Ester Marsh column: Don’t judge because of size

Published 12:00 am Monday, May 16, 2016

I have been in the fitness industry for almost 34 years and have been exercising since I was born. I am the third child of four — I have an older brother and sister and a younger sister. I had two siblings to chase after since there is a four-year difference between my older sister and me. My mom said I was standing at 6 months and was running at 9 months. Super bowlegged, fast and agile, my nickname was “Cheeta,” the chimpanzee friend of Tarzan. That name didn’t stick too long since my mom didn’t like it.

I grew up in a bakery in the Netherlands. People ask how I can stay in shape being a baker’s daughter. We were, and still are, a very active family, exercising most days of the week. My mom made sure we had healthy, balanced meals every day. I was fortunate to have sit-down dinners most days of the week with my family and, yes, we had dessert every day! As we all know, our society has gotten bigger and bigger due to the foods we eat, the portions they serve and the inactivity of people. When you look back in time at the “overweight” people 40, 30 or even just 20 years ago, they are actually very “normal” size in today’s society. Bigger sizes are sometimes in the genes. Some people have a family history of being “big boned” and very stocky, and other times medical issues or certain medications make people gain unwanted weight.

Most of the time, however, the problem is eating too many calories and not burning enough of them. And the sad part is that many people do not realize this. They even feel they eat very healthy, but when we start counting the calories, they are in shock how many calories they consumed. To throw gas on this fire, the activity level of people has almost come to a halt. And it all starts when they are young and most impressionable. Look in our schools — everything is technology based. Students can do their work with the click of a mouse. Physical education has become secondary and our kids don’t move like we did when we were young, unless they regularly participate in a sport or physical activity. And it shows — our children are becoming heavier and unhealthier each year.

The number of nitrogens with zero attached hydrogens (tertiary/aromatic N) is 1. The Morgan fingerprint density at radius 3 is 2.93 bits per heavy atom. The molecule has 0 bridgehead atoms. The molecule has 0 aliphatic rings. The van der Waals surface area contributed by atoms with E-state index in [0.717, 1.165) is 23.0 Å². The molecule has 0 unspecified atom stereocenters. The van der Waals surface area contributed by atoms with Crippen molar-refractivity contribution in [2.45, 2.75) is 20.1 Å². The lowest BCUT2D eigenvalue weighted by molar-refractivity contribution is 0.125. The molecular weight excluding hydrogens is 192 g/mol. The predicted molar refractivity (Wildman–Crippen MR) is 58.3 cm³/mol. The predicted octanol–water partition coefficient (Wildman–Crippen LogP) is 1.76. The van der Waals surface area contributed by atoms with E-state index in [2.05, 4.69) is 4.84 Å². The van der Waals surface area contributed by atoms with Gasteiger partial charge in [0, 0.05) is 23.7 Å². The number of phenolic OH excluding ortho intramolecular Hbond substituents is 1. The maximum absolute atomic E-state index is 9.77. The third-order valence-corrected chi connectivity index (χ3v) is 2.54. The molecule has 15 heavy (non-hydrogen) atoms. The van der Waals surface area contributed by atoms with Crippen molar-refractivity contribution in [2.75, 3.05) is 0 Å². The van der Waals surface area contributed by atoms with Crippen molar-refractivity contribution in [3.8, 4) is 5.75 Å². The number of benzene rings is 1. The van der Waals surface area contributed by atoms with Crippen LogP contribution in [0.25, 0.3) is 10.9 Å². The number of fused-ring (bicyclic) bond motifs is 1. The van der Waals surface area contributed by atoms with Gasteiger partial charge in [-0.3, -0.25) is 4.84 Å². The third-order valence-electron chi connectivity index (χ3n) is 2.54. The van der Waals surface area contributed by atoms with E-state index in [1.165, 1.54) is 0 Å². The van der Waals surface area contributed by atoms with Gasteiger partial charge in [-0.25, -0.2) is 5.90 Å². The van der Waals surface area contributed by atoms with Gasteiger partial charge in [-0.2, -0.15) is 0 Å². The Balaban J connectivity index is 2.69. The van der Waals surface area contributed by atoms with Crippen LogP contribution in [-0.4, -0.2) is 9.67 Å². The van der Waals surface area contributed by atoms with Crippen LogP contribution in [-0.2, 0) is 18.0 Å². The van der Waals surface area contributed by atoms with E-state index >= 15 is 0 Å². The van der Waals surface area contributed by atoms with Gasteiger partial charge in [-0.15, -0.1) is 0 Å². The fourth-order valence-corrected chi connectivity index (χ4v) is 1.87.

Eating healthy and accordingly to your body type and activity level is the hardest thing for anyone, yet society judges when they see big people. “They just sit around and eat,” “I can’t believe how they let themselves get that big,” “why don’t they do anything about it?” are some common comments. It’s easy to judge, but unhealthy foods are cheaper than eating healthy, and you typically have to pay if you want to exercise, so it is very understandable that our society is getting bigger. As I mentioned above, it starts when you are young.

If you don’t play a sport or don’t go to the Y or a park, chances are you will be behind a computer, iPad, phone or TV instead of doing something physical. Throw in cheaper and unhealthier foods, and this is a recipe for an unhealthy lifestyle. Even when someone wants to try to eat better and exercise, their budget won’t allow it. So don’t judge — the ones I know who struggle or have struggled don’t like to be the center of unwanted attention. The snickers and hurtful remarks they deal with every day are painful. It doesn’t matter how much money you have, eating healthy and living an active lifestyle is difficult for anyone. Everyone has their own “demons” — yours might not be food and inactivity, but we all have our own struggles.

My personal struggle was with bulimia when I was in my late teens and early twenties. I was trying to make my weight class and did whatever it took. It spiraled me into a very bad eating and over-exercising lifestyle for some years, so I definitely understand the mindset of someone who is struggling with being overweight. Most of the time, we support alcoholics who stop drinking or people who were addicted to drugs when they get sober. As long as they stay away from alcohol and drugs, they have the biggest chance of beating that addiction. Now, turn that to a food addiction — obesity, bulimia, anorexia — you can’t tell them stay away from food. You have to eat to live and eat healthy to be in good physical shape. Yet we would not tell a recovering alcoholic, “just one drink a day is OK.”

So the next time you want to judge someone because of their size, I hope you remember that everyone has their trials and tribulations. Some of them just won’t show it on the outside.

A special shout out to all the people who have come into my life and have lost weight, continue a healthy lifestyle, finished their first 5K, triathlon or have signed up for one — my hat is off to you and I will always have your back.

Ester H Marsh, Associate Executive Director JF Hurley family YMCA